Ichiro Ozawa, the new leader of the Democratic Party of Japan, suggested Sunday that Japan's prime minister or emperor could visit Tokyo's Yasukuni Shrine if the Japanese war leaders convicted by the Allies as Class-A war criminals were enshrined separately from it, Kyodo News reported Monday.
"Koizumi's (visits) are wrong. ... Yasukuni Shrine originally was not a place where people with the greatest responsibility for leading Japan into wars were honored," Ozawa said.
In response, Koizumi said Monday it was not possible for the government to ask the shrine to separate war criminals from other war dead honored at the shrine.
"It is not a matter for the government to say something," Koizumi told reporters at his official residence in Tokyo.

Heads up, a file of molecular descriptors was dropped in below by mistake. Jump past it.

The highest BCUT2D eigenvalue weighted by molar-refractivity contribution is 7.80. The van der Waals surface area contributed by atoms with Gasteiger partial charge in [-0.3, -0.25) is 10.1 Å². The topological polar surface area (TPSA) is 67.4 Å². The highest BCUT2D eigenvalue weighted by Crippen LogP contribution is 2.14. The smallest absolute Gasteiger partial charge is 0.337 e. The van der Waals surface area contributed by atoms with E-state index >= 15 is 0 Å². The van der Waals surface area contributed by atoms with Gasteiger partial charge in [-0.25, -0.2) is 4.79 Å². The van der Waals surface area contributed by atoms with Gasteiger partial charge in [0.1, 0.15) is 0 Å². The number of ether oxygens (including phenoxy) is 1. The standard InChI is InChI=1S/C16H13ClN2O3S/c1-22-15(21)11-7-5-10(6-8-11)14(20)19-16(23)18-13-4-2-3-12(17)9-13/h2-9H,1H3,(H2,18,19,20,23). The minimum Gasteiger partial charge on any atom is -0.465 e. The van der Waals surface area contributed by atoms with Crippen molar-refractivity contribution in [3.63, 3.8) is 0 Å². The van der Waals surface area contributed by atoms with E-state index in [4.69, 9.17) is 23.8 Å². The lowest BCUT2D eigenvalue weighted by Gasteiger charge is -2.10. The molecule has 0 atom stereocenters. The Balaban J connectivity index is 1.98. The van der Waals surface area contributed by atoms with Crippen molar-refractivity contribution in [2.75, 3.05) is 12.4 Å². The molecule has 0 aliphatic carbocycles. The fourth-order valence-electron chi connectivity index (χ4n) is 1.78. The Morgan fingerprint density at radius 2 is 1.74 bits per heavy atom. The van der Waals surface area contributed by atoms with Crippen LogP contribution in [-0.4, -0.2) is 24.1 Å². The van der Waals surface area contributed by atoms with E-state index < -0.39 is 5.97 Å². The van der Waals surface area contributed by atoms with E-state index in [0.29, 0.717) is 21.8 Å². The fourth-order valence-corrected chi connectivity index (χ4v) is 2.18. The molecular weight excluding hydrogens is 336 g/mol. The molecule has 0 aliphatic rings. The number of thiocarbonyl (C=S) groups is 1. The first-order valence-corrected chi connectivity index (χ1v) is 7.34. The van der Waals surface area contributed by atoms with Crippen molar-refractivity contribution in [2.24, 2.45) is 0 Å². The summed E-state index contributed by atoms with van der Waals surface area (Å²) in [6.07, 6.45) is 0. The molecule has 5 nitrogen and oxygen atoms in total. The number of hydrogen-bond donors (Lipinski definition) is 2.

Chief Cabinet Secretary Shinzo Abe cited the constitutional article guaranteeing freedom of religion to argue against Ozawa's suggestion.
"It is a decision to be made voluntarily by Yasukuni Shrine and a matter the government should not step into," Abe said.
Abe has insisted he will continue visiting the shrine if he becomes prime minister.
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